Allard MJ, Bergeron JD, Baharnoori M, Srivastava LK, Fortier LC, Poyart C, & Sébire G. (2016) A sexually dichotomous, autistic-like phenotype is induced by Group B Streptococcus maternofetal immune activation. Autism research : official journal of the International Society for Autism Research. PMID: 27220806  

  • June 29, 2016
  • 10:06 AM
  • 83 views

Another explanation for poor eye witness IDs:  Memory Blindness

by Rita Handrich in The Jury Room

This isn’t really about bad memory—it’s about something much scarier—the power of others to modify your memory without your awareness. New research out of California tells us that it is possible to change the statements of the person giving testimony in such a way that they may not even notice! To make matters worse, it […]

Related posts:
Eyewitness identification and change blindness
The impact of the apparently unreliable co-witness
Wait! What did I say last time?


... Read more »

  • June 29, 2016
  • 02:49 AM
  • 234 views

Antipsychotic prescribing trends in autism meta-analysed

by Paul Whiteley in Questioning Answers

"Almost 1 in 10 antipsychotic-treated youth were diagnosed with ASD [autism spectrum disorder] and/or ID [intellectual disability], and 1 in 6 youth with ASD received antipsychotics."The findings reported by Su Young Park and colleagues [1] have not surprisingly garnered some media attention (see here). Meta-analysing the available peer-reviewed data on "the frequency of youth diagnosed with ASDs and/or ID among antipsychotic-treated youth, as well as antipsychotic use in you........ Read more »

Park SY, Cervesi C, Galling B, Molteni S, Walyzada F, Ameis SH, Gerhard T, Olfson M, & Correll CU. (2016) Antipsychotic Use Trends in Youth With Autism Spectrum Disorder and/or Intellectual Disability: A Meta-Analysis. Journal of the American Academy of Child and Adolescent Psychiatry, 55(6), 456-4680000. PMID: 27238064  

  • June 28, 2016
  • 02:07 AM
  • 277 views

An excess of ADHD among children born to glyphosate appliers?

by Paul Whiteley in Questioning Answers

The job of pesticide applicator is one that has been discussed on this blog before (see here). Minus any scaremongering, the conclusion of that post was that under certain circumstances (e.g. a high pesticide exposure event - HPEE), the effects of that particular occupation might be pretty far-reaching for the 'cognitive' as well as physical health of the individual concerned.Today I'm talking about other potential effects "needing confirmation by further studies" related to perhaps one of ........ Read more »

  • June 27, 2016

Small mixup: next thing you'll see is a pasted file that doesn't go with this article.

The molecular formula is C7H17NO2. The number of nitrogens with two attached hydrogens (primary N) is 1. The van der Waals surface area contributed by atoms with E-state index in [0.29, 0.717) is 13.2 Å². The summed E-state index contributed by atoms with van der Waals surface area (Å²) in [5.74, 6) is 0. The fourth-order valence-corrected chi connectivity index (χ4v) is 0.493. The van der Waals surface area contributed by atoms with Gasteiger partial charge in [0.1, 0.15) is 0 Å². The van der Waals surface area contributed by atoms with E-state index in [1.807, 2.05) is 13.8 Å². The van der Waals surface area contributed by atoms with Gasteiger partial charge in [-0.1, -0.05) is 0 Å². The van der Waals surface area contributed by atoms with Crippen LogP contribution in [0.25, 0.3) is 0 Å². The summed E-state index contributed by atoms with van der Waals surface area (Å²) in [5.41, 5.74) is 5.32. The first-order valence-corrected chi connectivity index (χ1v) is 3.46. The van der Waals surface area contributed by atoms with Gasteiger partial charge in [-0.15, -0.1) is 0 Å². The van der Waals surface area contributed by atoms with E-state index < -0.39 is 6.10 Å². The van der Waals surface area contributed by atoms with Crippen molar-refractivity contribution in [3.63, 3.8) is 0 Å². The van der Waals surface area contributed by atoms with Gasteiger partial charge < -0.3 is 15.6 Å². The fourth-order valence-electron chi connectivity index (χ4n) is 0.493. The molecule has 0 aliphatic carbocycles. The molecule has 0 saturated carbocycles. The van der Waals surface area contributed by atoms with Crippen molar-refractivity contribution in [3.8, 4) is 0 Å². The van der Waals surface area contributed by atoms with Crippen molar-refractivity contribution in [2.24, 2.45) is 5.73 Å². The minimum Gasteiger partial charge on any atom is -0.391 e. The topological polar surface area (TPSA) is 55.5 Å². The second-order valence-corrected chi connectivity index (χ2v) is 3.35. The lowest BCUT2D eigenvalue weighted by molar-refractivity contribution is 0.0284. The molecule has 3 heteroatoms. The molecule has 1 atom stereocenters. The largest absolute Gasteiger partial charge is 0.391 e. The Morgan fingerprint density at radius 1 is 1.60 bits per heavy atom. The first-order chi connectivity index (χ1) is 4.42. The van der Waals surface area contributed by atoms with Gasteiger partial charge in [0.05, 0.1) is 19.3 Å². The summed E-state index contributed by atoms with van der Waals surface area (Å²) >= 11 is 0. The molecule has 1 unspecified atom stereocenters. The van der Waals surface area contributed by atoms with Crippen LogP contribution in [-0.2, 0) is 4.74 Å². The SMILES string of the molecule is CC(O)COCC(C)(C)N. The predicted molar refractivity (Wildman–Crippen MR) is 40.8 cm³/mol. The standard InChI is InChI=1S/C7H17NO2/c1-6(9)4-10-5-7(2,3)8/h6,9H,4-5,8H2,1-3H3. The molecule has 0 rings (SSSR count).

• 03:03 AM
  • 199 views

Eating difficulties in adolescents with CFS/ME

by Paul Whiteley in Questioning Answers

I tread quite carefully when discussing the paper by Sarah Harris and colleagues [1] (open-access available here) on the potential causes and effects of 'eating difficulties' when it comes to adolescent chronic fatigue syndrome/myalgic encephalomyelitis (CFS/ME).Careful because (i) I don't want to confuse eating difficulties with eating disorder (they are not one and the same) and (ii) the suggestion that some of the young adults included for study "recognised how their eating difficulties were ........ Read more »

  • June 25, 2016
  • 03:42 AM
  • 256 views

HBOT and autism systematically reviewed

by Paul Whiteley in Questioning Answers

"Current evidence indicates that HBOT [Hyperbaric Oxygen Therapy] is not an effective treatment for children and youth with autism."That was the conclusion reached by Cynthia Goldfarb and colleagues [1] following their "systematic review of the literature evaluating the clinical impact of HBOT on behavior and development in ASD [autism spectrum disorder]." Drawing on guidance from the American Academy of Neurology and their "Classification of Recommendations", authors lo........ Read more »

Goldfarb, C., Genore, L., Hunt, C., Flanagan, J., Handley-Derry, M., Jethwa, A., Jones-Stokreef, N., Kirkpatrick, S., Richards, A., Rojnica, L.... (2016) Hyperbaric oxygen therapy for the treatment of children and youth with Autism Spectrum Disorders: An evidence-based systematic review. Research in Autism Spectrum Disorders, 1-7. DOI: 10.1016/j.rasd.2016.05.004  

  • June 24, 2016
  • 02:31 AM
  • 229 views

Is autism underdiagnosed in prisoners? Probably not...

by Paul Whiteley in Questioning Answers

The UK media today is awash with the result of 'that referendum'.Life however goes on here at Questioning Answers and today the recent opinion piece by Sarah Ashworth [1] talking about autism being 'underdiagnosed' in the prison population provides the starting material for today's post.Being careful not to generalise nor also 'excusing' the often important reasons why people end up in prison, I'm particularly interested in this area of discussion given what is increasingly being recognised with........ Read more »

Ashworth S. (2016) Autism is underdiagnosed in prisoners. BMJ (Clinical research ed.). PMID: 27255544  

  • June 23, 2016
  • 02:53 AM
  • 169 views

ADHD symptoms improved with allergic rhinitis treatment

by Paul Whiteley in Questioning Answers